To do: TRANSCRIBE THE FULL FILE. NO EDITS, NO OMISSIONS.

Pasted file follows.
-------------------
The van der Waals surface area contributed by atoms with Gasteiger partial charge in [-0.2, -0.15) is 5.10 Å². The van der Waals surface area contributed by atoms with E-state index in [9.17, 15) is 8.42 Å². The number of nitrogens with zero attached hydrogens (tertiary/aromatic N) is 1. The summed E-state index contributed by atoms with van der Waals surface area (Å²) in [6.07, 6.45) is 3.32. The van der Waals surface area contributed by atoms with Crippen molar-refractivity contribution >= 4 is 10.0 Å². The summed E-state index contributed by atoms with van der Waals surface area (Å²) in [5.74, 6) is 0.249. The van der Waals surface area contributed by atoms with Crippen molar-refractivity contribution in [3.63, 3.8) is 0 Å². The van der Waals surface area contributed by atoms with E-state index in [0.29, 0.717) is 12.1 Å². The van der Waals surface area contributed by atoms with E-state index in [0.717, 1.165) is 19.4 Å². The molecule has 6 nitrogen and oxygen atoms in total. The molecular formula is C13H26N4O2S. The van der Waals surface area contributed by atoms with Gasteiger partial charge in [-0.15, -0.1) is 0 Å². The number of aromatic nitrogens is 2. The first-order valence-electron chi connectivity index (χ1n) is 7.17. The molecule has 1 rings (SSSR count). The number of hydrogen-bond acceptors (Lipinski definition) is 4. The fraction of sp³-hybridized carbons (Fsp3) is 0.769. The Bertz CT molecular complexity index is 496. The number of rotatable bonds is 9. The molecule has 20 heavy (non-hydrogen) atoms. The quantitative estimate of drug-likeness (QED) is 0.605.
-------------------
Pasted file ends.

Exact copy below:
The van der Waals surface area contributed by atoms with Gasteiger partial charge in [-0.2, -0.15) is 5.10 Å². The van der Waals surface area contributed by atoms with E-state index in [9.17, 15) is 8.42 Å². The number of nitrogens with zero attached hydrogens (tertiary/aromatic N) is 1. The summed E-state index contributed by atoms with van der Waals surface area (Å²) in [6.07, 6.45) is 3.32. The van der Waals surface area contributed by atoms with Crippen molar-refractivity contribution >= 4 is 10.0 Å². The summed E-state index contributed by atoms with van der Waals surface area (Å²) in [5.74, 6) is 0.249. The van der Waals surface area contributed by atoms with Crippen molar-refractivity contribution in [3.63, 3.8) is 0 Å². The van der Waals surface area contributed by atoms with E-state index in [0.29, 0.717) is 12.1 Å². The van der Waals surface area contributed by atoms with E-state index in [0.717, 1.165) is 19.4 Å². The molecule has 6 nitrogen and oxygen atoms in total. The molecular formula is C13H26N4O2S. The van der Waals surface area contributed by atoms with Gasteiger partial charge in [-0.15, -0.1) is 0 Å². The number of aromatic nitrogens is 2. The first-order valence-electron chi connectivity index (χ1n) is 7.17. The molecule has 1 rings (SSSR count). The number of hydrogen-bond acceptors (Lipinski definition) is 4. The fraction of sp³-hybridized carbons (Fsp3) is 0.769. The Bertz CT molecular complexity index is 496. The number of rotatable bonds is 9. The molecule has 20 heavy (non-hydrogen) atoms. The quantitative estimate of drug-likeness (QED) is 0.605.